There have been various studies conducted over the years to treat Alzheimer’s disease. The purpose of this article is to collate 8 such studies and present to you the studies and researches on a cure for Alzheimer’s disease over the years.
- Mental actions, for example actively playing a musical instrument or learning another language may improve intellectual skills based on a research by a team from Emory University Med School. Those who are much better educated or even more intelligent are not unlikely to build up dementia, but it might be that their brains are able to much better compensate or cope with it better.
- Several instances of Alzheimer’s disease could be avoided through physical exercise, in accordance with a study carried out at Ontario Brain Institute. Scientists discovered physically energetic sixty five year olds had been 38 % less likely to build up the disease compared to those who do no physical exercise. Keeping fit might reduce an individual’s risk of dementia by up to 45 %.
- One research attributed vitamin E with preventing Alzheimer’s disease. People above 65 with higher levels of the e vitamin (from nut products, seeds as well as olive oil) had been not as likely to build up the disease up to 44 % compared to those with less Vitamin E in their blood, the Ageing Centre of Stockholm’s discovered.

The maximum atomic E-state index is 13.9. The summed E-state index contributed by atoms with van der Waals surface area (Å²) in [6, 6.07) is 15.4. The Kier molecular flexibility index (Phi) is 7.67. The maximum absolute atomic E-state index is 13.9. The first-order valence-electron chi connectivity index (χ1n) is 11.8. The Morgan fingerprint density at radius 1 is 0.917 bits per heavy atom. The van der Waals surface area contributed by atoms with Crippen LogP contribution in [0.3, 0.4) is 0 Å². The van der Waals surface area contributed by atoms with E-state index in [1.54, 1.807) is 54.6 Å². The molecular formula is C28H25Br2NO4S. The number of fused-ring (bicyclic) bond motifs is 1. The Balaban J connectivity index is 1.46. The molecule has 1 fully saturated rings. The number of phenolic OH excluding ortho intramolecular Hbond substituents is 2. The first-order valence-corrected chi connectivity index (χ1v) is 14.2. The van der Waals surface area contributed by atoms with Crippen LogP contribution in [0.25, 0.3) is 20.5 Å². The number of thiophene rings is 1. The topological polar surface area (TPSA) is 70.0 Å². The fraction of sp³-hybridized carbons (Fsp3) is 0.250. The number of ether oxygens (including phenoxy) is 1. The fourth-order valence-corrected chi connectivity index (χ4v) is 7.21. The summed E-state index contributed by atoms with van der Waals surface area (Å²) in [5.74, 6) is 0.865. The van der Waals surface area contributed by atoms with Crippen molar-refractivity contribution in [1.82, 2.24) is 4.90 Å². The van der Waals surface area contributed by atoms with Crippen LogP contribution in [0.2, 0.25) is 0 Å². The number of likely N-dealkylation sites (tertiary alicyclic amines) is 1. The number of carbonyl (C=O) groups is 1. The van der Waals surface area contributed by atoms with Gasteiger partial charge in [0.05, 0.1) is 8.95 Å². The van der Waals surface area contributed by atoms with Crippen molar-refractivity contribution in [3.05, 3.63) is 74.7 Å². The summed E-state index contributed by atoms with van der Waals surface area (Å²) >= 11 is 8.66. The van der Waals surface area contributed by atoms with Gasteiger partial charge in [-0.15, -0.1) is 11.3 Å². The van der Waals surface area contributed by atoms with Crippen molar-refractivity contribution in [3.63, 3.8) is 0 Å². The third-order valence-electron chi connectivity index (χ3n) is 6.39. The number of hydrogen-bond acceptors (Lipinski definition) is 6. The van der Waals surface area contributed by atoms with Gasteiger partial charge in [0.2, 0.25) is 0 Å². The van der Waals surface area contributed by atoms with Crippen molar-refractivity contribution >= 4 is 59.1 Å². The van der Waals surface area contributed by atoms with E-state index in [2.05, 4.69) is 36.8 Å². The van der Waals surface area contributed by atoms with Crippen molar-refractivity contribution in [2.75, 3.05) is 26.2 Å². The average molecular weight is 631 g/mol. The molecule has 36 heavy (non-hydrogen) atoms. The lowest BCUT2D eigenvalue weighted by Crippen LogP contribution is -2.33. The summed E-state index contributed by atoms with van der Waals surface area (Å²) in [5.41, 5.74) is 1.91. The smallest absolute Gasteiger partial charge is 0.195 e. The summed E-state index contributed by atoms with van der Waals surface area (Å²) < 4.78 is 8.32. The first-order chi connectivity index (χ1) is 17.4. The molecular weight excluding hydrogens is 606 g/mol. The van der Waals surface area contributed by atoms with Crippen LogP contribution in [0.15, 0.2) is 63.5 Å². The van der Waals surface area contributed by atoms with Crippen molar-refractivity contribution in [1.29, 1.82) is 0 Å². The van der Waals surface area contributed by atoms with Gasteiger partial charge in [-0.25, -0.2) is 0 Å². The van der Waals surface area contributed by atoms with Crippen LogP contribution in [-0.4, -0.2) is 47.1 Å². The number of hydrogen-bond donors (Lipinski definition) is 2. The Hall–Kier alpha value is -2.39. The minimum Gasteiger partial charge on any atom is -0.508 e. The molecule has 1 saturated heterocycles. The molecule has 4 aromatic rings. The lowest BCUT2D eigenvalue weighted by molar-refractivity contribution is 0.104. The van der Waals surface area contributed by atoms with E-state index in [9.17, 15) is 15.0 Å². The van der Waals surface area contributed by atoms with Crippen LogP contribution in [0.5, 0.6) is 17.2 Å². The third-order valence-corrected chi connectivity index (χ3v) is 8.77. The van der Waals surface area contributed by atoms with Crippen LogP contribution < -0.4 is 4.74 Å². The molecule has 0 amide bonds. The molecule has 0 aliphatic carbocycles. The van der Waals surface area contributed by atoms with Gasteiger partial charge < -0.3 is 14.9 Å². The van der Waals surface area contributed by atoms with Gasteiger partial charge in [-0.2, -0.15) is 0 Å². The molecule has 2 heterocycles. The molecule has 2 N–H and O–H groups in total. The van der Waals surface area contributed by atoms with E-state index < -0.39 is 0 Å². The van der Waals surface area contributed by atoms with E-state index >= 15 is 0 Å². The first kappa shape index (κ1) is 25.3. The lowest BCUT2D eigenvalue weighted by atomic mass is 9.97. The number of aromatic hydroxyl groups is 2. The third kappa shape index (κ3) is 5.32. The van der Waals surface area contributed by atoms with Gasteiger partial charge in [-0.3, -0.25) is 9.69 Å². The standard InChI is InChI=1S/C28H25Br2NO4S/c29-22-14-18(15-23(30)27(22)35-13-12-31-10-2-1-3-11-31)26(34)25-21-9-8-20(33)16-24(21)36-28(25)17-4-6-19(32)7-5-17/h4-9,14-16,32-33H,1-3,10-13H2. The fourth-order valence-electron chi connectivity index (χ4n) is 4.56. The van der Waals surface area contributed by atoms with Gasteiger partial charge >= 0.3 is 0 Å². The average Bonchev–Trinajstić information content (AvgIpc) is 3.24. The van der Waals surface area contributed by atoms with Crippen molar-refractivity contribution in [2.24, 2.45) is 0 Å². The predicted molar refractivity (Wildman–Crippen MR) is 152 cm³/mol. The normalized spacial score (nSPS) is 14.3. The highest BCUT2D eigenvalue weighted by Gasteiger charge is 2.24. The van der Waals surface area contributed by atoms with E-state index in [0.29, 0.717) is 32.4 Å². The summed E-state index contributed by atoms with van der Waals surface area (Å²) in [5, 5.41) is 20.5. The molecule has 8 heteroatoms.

- Crosswords, puzzles as well as mental workouts result in lower build-up of brain plaques that may lead to Alzheimer’s disease.
- Omega-3 present in fish may help prevent Alzheimer’s disease. Researchers from Columbia Univ. NY found bloodstream amounts of beta-amyloid proteins was reduced in those with diet programs rich in omega-3.
- Studies have shown moderate consumption of wine can reduce the danger of Alzheimer’s disease. Researchers from Loyola University Chicago figured moderate drinking reduced the chance of dementia and intellectual impairment through up to 23 %. It may be because alcoholic beverages raise HDL cholesterol levels (small quantities of alcoholic beverages might also make cognitive abilities fitter).
- Feeling lonesome might lead to Alzheimer’s disease, based on a study. Researchers in the VU Univ. Medical Centre, Amsterdam found people who felt lonesome were a lot more than twice as prone to develop Alzheimer’s disease as well as other dementias compared to those who didn’t. Some get affected with dementia soon after their spouse passes away.
- There are worries that high amounts of aluminum may contribute to Alzheimer’s. Research at Keele Univ. discovered that just 1 liter of silicon-rich drinking water a day assisted in preventing additional decline within people with Alzheimer’s disease by getting rid of aluminum in their bodies.